How Iran is Winning game of chess in Kirkuk

By Fazel Hawramy for Al Monitor. Any opinions expressed here are those of the author and do not necessarily reflect the views of Iraq Business News. 

For now, Prime Minister Haider al-Abadi has pushed the separatist Kurds back and extended the power of the federal government once again to the areas considered disputed under the Iraqi Constitution. The Kurds are beaten. But the key question is how long this equilibrium will last.

The Kurds in Kirkuk and other disputed areas are disillusioned with the Kurdish parties, including the leadership of both the Patriotic Union of Kurdistan (PUK) and the Kurdistan Democratic Party (KDP). No Kurdish leader has come forward to apologize to their constituents for what went wrong, let alone attempt to explain what really happened on Oct. 15-16, when thousands of peshmerga retreated and left the people of Kirkuk to their own devices.

Meanwhile, the Turkmens in Kirkuk and nearby Tuz Khormato have become united through their opposition to the Sept. 25 Kurdish independence referendum and other perceived Kurdish excesses. But as the effect of Baghdad’s victory over the Kurds wears off, the old animosities and the regional states’ rivalries in Kirkuk are bound to resurface.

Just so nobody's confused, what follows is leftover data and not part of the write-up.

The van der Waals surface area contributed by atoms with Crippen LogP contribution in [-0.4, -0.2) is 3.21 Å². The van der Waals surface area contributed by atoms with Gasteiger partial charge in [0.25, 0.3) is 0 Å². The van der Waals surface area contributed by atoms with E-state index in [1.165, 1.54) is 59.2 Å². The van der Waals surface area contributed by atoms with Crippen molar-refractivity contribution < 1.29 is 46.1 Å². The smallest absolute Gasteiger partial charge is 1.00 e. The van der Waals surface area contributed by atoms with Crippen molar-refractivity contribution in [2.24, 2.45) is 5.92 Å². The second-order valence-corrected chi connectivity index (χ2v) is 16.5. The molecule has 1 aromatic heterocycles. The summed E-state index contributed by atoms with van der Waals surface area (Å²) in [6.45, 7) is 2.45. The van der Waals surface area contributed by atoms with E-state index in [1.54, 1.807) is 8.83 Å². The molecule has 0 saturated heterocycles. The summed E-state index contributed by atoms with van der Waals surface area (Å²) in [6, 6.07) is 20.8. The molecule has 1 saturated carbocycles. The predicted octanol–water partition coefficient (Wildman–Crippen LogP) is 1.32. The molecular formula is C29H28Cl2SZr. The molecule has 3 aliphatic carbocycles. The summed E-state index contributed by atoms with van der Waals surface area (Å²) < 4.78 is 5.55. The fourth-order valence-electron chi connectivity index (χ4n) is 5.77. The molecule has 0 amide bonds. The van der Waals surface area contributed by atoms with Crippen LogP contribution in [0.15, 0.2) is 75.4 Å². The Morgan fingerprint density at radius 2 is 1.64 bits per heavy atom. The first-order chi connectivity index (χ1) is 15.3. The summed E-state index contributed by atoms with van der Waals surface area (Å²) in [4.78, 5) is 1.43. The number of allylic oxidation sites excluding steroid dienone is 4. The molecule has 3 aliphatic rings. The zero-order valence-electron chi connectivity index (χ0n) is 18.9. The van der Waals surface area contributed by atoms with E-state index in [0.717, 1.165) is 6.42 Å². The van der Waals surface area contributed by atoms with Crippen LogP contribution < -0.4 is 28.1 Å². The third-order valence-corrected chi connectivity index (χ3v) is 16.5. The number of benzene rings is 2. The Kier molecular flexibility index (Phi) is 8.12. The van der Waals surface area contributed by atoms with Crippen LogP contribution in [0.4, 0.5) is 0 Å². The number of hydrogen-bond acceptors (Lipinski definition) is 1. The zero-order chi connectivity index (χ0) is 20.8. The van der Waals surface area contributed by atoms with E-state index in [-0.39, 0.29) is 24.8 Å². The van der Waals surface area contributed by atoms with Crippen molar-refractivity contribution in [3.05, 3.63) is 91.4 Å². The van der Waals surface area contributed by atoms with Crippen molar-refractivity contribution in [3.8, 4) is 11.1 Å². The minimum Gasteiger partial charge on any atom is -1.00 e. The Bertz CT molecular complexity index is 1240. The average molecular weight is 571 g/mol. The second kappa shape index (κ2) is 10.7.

The Turkmens are divided along sectarian lines. The Shiite-dominated Popular Mobilization Units (PMU) that are protecting the Shiite Turkmens in the south of Kirkuk and the city of Tuz Khormato — the major Kurdish-Turkmens flashpoint — are directly linked to Tehran. On the other hand, most of the Sunni Turkmens in Kirkuk rally behind the Iraqi Turkmen Front, which has strong links to Ankara.

“There is no denying that, more than all groups in Iraq, the Turkmens are supported by Turkey. We are part of the Turkish people,” Ali Mahdi, the spokesperson for the Iraqi Turkmen Front told Niqash in May. “And we have always called upon them [Turkey] to play a role in developments taking place here.”

In 2014, the Turkmens failed to agree on a Turkmen candidate for the head of the Kirkuk provincial council, which could have prevented the Aug. 29 inclusion of the disputed city in the Sept. 25 Kurdish independence referendum. In parallel, the deep-rooted tension between the Kurds and the Turkmens, particularly in Tuz Khormato, has intensified as the threat of the Islamic State (IS) has receded.

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